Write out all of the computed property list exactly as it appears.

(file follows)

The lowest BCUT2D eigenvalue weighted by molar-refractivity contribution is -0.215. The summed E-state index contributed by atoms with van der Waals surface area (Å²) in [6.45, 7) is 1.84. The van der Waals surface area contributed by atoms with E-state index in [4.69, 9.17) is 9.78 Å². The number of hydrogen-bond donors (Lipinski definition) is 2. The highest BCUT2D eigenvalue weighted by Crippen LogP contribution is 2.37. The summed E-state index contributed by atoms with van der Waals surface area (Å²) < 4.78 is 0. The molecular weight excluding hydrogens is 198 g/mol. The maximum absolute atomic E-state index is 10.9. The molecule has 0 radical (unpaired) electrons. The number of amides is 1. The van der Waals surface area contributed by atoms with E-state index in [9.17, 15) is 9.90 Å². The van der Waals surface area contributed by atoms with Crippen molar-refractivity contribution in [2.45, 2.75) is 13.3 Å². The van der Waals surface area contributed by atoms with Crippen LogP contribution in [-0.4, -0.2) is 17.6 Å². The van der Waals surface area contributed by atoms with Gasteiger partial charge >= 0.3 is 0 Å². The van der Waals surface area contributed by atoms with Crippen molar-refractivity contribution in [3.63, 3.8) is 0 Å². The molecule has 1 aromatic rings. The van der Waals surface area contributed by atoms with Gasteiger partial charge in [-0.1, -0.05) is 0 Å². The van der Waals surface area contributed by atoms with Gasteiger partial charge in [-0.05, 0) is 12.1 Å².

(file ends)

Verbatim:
The lowest BCUT2D eigenvalue weighted by molar-refractivity contribution is -0.215. The summed E-state index contributed by atoms with van der Waals surface area (Å²) in [6.45, 7) is 1.84. The van der Waals surface area contributed by atoms with E-state index in [4.69, 9.17) is 9.78 Å². The number of hydrogen-bond donors (Lipinski definition) is 2. The highest BCUT2D eigenvalue weighted by Crippen LogP contribution is 2.37. The summed E-state index contributed by atoms with van der Waals surface area (Å²) < 4.78 is 0. The molecular weight excluding hydrogens is 198 g/mol. The maximum absolute atomic E-state index is 10.9. The molecule has 0 radical (unpaired) electrons. The number of amides is 1. The van der Waals surface area contributed by atoms with E-state index in [9.17, 15) is 9.90 Å². The van der Waals surface area contributed by atoms with Crippen molar-refractivity contribution in [2.45, 2.75) is 13.3 Å². The van der Waals surface area contributed by atoms with Crippen LogP contribution in [-0.4, -0.2) is 17.6 Å². The van der Waals surface area contributed by atoms with Gasteiger partial charge >= 0.3 is 0 Å². The van der Waals surface area contributed by atoms with Crippen molar-refractivity contribution in [3.63, 3.8) is 0 Å². The molecule has 1 aromatic rings. The van der Waals surface area contributed by atoms with Gasteiger partial charge in [-0.1, -0.05) is 0 Å². The van der Waals surface area contributed by atoms with Gasteiger partial charge in [-0.05, 0) is 12.1 Å².